Active investing refers to an investment strategy that involves buying and selling securities such as stocks, bonds, and ETFs frequently in an attempt to achieve better returns than can be achieved by simply buying and holding these investments for a prolonged period of time.
The approach requires that an investor pay close attention to market conditions to try to identify and take advantage of profitable opportunities. The typical active investor hopes to beat the market rather than simply match its performance.
To accomplish this, they are willing to trade frequently to attempt to take advantage of quick spikes in securities prices by selling their holdings when these occur. While this is extremely difficult to do consistently, many investors nevertheless employ the approach in the hope that they will beat the odds stacked against them.
Investors using this approach typically rely on various analytical frameworks to help them identify trends relating to an individual stock or market. These include:
- Fundamental analysis: This approach seeks to identify stocks that are undervalued by analyzing company cash flows and ratios such as earnings per share (EPS), price earnings (PE) ratio, book value, and more
- Technical analysis: “Technicians” look at past trading data to try and find patterns that they can use to help predict future price movements.
- Sentiment analysis: This approach seeks to use indicators which measure how investors feel about a stock, sector or market as a whole to provide clues about how those investments are likely to perform in the future.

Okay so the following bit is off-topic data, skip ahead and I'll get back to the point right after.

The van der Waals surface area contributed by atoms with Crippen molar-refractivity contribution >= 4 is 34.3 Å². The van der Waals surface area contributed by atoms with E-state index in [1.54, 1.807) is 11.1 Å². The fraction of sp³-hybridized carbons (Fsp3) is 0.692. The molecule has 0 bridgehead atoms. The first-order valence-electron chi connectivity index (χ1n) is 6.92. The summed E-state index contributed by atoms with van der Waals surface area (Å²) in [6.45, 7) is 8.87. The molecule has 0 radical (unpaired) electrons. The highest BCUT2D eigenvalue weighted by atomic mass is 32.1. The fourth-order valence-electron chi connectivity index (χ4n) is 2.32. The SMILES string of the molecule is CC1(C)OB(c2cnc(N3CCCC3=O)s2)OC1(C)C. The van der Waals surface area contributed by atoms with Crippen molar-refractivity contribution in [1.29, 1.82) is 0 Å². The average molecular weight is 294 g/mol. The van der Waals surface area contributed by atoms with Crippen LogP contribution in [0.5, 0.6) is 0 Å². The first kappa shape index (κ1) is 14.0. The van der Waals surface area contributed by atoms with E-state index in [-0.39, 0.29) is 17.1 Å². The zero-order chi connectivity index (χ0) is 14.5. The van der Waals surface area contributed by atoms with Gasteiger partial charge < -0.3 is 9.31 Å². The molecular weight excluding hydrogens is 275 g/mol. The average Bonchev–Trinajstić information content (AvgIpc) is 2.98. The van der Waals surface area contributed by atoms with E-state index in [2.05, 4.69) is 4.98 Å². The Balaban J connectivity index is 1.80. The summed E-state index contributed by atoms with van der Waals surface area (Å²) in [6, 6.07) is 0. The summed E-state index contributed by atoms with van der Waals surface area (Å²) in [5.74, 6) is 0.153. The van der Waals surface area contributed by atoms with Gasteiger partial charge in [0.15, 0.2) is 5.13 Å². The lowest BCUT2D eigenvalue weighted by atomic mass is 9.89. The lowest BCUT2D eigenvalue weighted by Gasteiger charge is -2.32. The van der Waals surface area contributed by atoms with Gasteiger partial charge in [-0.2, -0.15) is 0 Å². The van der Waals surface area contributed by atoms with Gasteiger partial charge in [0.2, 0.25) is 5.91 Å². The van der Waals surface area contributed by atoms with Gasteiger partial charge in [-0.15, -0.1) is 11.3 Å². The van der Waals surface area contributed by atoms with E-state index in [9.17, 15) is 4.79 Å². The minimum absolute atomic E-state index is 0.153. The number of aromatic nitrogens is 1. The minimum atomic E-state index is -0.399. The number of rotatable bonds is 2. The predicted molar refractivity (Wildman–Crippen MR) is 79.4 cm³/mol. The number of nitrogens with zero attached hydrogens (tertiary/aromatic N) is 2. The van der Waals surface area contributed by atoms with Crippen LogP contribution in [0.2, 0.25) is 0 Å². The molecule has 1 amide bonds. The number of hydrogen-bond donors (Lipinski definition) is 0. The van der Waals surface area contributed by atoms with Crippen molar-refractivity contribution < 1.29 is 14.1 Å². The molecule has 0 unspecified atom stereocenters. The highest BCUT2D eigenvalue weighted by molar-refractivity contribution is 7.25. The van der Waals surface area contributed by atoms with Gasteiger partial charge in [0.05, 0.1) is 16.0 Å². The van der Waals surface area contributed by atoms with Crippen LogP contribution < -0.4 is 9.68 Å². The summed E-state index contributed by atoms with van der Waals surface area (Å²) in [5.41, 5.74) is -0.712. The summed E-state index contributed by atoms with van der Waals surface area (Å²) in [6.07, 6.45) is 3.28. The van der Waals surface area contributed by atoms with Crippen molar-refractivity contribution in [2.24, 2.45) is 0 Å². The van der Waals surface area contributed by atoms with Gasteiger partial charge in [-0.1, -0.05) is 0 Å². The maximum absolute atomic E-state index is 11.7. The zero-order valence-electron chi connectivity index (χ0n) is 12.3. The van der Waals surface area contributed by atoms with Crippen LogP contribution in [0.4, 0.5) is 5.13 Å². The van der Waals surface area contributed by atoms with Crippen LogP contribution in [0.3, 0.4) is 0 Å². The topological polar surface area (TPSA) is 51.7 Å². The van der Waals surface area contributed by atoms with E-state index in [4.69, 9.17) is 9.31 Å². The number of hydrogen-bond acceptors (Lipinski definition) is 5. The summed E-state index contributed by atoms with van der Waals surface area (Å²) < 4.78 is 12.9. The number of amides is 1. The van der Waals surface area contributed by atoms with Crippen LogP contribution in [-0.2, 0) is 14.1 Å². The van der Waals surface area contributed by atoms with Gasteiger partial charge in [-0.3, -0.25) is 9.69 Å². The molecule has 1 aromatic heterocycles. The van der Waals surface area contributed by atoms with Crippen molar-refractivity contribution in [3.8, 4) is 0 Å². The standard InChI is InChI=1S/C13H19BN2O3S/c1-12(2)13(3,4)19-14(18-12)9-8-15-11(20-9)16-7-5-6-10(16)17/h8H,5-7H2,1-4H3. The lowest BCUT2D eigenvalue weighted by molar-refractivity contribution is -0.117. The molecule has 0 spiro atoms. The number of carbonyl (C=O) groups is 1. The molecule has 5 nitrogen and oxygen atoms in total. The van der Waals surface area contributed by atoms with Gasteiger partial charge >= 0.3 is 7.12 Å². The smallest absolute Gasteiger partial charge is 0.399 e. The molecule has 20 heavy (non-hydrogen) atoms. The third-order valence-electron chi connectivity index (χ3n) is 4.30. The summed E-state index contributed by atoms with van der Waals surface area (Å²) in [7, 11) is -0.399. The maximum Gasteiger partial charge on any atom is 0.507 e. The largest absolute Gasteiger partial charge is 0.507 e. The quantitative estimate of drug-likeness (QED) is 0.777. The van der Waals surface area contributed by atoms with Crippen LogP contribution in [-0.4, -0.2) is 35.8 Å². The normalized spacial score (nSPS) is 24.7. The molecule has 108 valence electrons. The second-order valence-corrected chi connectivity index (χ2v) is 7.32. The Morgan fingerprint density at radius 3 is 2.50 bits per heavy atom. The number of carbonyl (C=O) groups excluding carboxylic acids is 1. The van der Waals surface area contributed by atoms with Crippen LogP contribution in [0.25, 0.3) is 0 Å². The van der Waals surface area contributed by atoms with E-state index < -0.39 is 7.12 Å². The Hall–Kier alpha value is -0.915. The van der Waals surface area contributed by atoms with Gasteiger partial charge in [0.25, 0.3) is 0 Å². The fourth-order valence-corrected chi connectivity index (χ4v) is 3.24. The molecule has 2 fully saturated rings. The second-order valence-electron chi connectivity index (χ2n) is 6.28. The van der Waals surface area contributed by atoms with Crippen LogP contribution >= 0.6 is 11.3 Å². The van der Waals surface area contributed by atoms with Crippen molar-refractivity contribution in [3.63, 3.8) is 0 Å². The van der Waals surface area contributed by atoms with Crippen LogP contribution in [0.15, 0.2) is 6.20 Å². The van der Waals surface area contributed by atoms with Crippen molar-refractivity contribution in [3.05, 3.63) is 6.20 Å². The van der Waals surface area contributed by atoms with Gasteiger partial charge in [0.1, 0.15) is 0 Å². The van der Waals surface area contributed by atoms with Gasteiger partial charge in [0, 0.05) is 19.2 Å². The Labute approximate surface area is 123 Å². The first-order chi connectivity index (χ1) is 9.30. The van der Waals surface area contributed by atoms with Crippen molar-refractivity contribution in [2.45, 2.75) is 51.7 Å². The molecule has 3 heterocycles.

While active investing aims to outperform the market, when transaction fees and subjectivity errors are considered, many money managers have had trouble beating their benchmark over significant periods of time. Because of this, using this approach, whether you manage your money yourself or hire an investment advisor to do it for you, can result in investment performance inferior to that of a passive investing approach. 93% of actively managed U.S. based equity funds performed worse than the benchmark they tracked between 2013 and 2016, according the to the 2016 SPIVA US Scorecard.
Active investing also typically requires a more significant time investment than passive investing. Thus, if you are managing your investments yourself, when calculating the cost of actively managing your money, you should consider the amount of time needed to research, monitor investments, and make trades.